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Be thine the glory to have led the way,
Ah why should modesty conceal thy name?
Notwithstanding these commendations, Mrs. Carter, at a more mature period of life, was not willing to acknowledge these translations, which she thought trilling and unworthy of her talents; an estimation not perfectly just, as they were well written and of importance, as they essentially contributed to her introduction among the learned and the great. So much satisfied, indeed, was Johnson with them, that he recommended her to undertake a translation of Boethius De Consolatione, and to acknowledge it by the prefixture of her name.
In the mean time Mrs. Carter continued her correspondence with the Gentleman's Magazine. An elegy by her on the death of Mrs. Rowe, appears in that publication for April, 1737, and
* Gentleman's Magazine, vol. 9, p. 322.
which two years afterwards was reprinted in the same miscellany, with many corrections and alterations, and with her name at full length. In 1738 she sent Mr. Cave some beautiful lines on the planetary system, addressed-to Mr:Wright the astronomer, and in November, 1739, her exquisite Ode to Melancholy, though without any signature. It was soon traced, however, to its source, and, more than any of her former productions, contributed to spread the reputation of her
So widely, indeed, was her celebrity diffused, that it reached many parts of the Continent, and occasioned the celebrated Barratier, then nearly, of her own age, to solicit a correspondence with her, a request which was but just gratified when the studies of this young man, so remarkable for the precocity of his genius, were prematurely terminated by the stroke of death.
The introduction of our poetess to Miss Talbot, in the year 1741, was the mean of very widely. extending the circle of her friends and admirers. Among these no one was more attached to her than Dr. Secker, and no one was ultimately of more service to her in her literary pursuits. She was likewise early intimate with the celebrated Mrs. Montagu, and with Mrs. Vesey; and with these ladies and Miss Talbot she supported for
many years an uninterrupted and most valuable epistolary correspondence.
It was in the year 1746 that Mrs. Carter wrote her “ Ode to Wisdom," one of the most elegant and interesting of her poetical effusions. Richardson appears to have printed it in his Clarissa, from a manuscript in private circulation, though it is said by Mr. Pennington to have been first published in the Gentleman's Magazine. She contributed likewise, in 1751, at the particular request of Mr. William Duncombe, one ode and some corrections to his version of Horace: the Prophecy of Nereus, lib. 1, od.15, was, owing to the inadequacy of all prior translations, the piece which Mr. Duncombe wished her to attempt; and that it was executed to his satisfaction, we have reason to suppose from the praises which, as her nephew affirms, he bestowed upon it.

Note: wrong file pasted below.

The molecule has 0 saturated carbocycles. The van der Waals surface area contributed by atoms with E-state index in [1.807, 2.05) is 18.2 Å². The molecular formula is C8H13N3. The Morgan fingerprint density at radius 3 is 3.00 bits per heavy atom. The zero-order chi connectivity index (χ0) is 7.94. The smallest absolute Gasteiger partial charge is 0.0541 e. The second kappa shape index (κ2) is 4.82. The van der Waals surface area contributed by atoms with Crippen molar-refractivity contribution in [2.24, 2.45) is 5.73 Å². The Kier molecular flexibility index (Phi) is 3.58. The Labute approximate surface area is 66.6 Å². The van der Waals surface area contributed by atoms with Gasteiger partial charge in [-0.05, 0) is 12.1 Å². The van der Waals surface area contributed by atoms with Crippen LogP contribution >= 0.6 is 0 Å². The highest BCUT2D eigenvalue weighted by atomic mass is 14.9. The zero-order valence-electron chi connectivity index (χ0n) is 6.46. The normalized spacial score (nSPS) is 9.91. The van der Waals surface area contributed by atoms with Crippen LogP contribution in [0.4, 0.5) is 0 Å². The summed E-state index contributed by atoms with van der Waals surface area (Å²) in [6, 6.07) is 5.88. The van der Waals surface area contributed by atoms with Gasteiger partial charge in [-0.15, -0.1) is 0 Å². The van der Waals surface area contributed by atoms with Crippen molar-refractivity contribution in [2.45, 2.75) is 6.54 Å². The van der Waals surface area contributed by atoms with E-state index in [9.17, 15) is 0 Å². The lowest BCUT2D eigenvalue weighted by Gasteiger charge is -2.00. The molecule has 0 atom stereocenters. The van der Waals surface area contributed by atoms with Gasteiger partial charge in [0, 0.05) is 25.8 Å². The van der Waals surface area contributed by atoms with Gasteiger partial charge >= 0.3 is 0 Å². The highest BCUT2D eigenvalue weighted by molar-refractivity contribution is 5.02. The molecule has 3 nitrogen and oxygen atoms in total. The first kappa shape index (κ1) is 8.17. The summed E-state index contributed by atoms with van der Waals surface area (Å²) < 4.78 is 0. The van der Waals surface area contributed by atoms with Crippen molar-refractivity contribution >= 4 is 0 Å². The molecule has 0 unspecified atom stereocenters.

We have mentioned that through her connection with Mr. Cave, our author was at an early period of life introduced to Dr. Johnson. This great man was then so struck with the depth and variety of her acquisitions, that he wrote a Greek epigram in her praise, at the same time declaring to Cave, that “ she ought to be celebrated in as many different languages as Louis le Grand.” That his admiration of her talents and virtues had suffered no diminution during the lapse of
cighteen years, is evident from the following letter, which, as written by a man remarkable for his sincerity and veracity, closes in a manner highly honourable to the subject of our sketch. It may be noticed also, that this short epistle adds one more proof to the many which we possess, of the benevolent and affectionate feelings of the writer:
“ From the liberty of writing to you, if I have hitherto been deterred by the fear of your
under standing, I am now encouraged to it by the con fidence of your goodness.
“ I am soliciting a benefit for Miss Williams, and beg that if you can by letters influence any in her favour, (and who is there whom you cannot influence ?) you will be pleased to patronize her on this occasion. Yet for the time is short, and as you were not in town, I did not till this day remember that you might help us, and recollect how widely and how rapidly light is diffused,
“ To eyery joy is appended a sorrow. The name of Miss Carter introduces the memory of Cave. Poor dear Cave! I owed him much; for to him I owe that I have known you. He died, I am afraid, unexpectedly to himself, yet surely unburthened with any great crime; and for the
positive duties of religion, I have yet no right to condemn him for neglect.
“ I am, with respect, which I neither owe nor pay. to any other,
Madam, “ Your most obedient and most humble Servant, Gough Square,
« Sam. Johnson." Jan. 14, 1756. For some years previous to the receipt of this letter from Johnson, Mrs. Carter's time had been much occupied by the important and arduous task of educating her youngest brother Henry* for the University; and in consequence of this employment, which was necessarily unremitting, she resided constantly at Deal.
In the year 1756, deeming her pupil at length sufficiently prepared, he was, after having passed through his examination with much credit, entered a pensioner of Béne't College, Cambridge, and was, as Mr. Pennington has remarked, probably the only instance of a student at Cambridge who was indebted for his previous education to one of the other sex.
The time of our accomplished author was not, however, entirely engaged by the labour of
* Dr. Carter's family was numerous, and Henry was the youngest child by his second wife, and designed for the church